• On the show, they encouraged viewers to begin chewing their food at least 10 extra times than usual to start
Overall, I thought this was a great episode with Dr. Fuhrman on it.  I especially loved that he had some nutritarian women on there telling about how they felt so much better, and enjoyed their food at the same time!  I feel like it is often misconstrued that if you are on a diet, you picture yourself forced to eat plain and unappetizing cardboard food.  And I am here to say, as a 2+ year nutritarian and food blogger, that that is just not true!  I prefer this way of eating much more than SAD foods (Standard American Diet), and find that when I do have something SAD every now and then, it makes me physically feel bad and the tastes are way too overpowering.  I eat what I enjoy, and that is whole plant-based food!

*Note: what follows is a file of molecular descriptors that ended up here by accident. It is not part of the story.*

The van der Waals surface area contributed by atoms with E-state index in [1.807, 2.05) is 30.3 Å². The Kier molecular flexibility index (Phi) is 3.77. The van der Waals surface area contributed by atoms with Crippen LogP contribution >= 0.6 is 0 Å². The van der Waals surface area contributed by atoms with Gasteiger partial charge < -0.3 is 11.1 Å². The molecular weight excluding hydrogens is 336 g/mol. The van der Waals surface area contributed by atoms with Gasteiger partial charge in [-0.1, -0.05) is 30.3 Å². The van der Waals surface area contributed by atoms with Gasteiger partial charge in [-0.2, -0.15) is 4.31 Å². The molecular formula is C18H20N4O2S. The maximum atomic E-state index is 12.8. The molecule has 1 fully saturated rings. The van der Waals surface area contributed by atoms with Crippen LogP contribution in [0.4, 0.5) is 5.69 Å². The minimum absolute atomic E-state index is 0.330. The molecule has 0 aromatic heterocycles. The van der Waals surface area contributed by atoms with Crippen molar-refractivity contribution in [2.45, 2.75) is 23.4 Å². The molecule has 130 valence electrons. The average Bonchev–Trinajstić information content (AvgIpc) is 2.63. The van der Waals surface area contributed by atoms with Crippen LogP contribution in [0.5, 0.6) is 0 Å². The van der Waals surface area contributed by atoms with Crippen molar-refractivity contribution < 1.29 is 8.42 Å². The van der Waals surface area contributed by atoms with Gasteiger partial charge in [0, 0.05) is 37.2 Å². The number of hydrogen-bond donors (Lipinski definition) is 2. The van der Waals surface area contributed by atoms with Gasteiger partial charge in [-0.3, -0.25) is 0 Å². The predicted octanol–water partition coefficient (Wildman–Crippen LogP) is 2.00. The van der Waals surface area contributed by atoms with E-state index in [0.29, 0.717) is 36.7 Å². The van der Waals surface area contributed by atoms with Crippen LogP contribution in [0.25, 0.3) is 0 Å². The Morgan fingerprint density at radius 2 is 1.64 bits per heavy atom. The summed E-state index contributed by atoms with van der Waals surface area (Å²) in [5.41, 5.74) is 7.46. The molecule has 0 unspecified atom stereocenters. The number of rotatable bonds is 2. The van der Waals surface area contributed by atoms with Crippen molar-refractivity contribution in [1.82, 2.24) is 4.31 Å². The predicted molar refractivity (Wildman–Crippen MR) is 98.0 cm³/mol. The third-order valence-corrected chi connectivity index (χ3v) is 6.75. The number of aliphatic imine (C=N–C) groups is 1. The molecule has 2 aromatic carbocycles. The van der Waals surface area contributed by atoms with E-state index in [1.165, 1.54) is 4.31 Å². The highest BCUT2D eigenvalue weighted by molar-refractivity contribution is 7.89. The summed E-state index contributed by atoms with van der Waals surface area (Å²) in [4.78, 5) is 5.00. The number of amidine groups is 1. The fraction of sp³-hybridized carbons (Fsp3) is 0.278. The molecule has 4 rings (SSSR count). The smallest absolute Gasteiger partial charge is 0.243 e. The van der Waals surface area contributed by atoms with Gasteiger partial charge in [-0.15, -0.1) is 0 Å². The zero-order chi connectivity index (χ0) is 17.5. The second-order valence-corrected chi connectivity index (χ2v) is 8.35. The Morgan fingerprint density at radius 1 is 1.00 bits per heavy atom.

Did you watch the episode?  What were your thoughts?

Now on to the recipe....

  • 1 cup cooked brown or french lentils
  • 1/2 cup raw, unsalted cashews
  • 3-4 Tbsp fresh lemon juice
  • 2 tsp low sodium soy sauce (or 1 tsp regular)
  • 1 tsp minced garlic
  • 1/2-1 tsp hot sauce
  1. Place all ingredients in a food processor.
  2. Process, scraping the sides occasionally, until the hummus is smooth.
  3. If the hummus is too thick, add a tablespoon of water at a time and process until you have reached your desired consistency.
Amy's notes:
  • This is a wonderful hummus, and a nice change up from the traditional chickpea and tahini kind.
  • I topped mine off with some chili powder and green onions.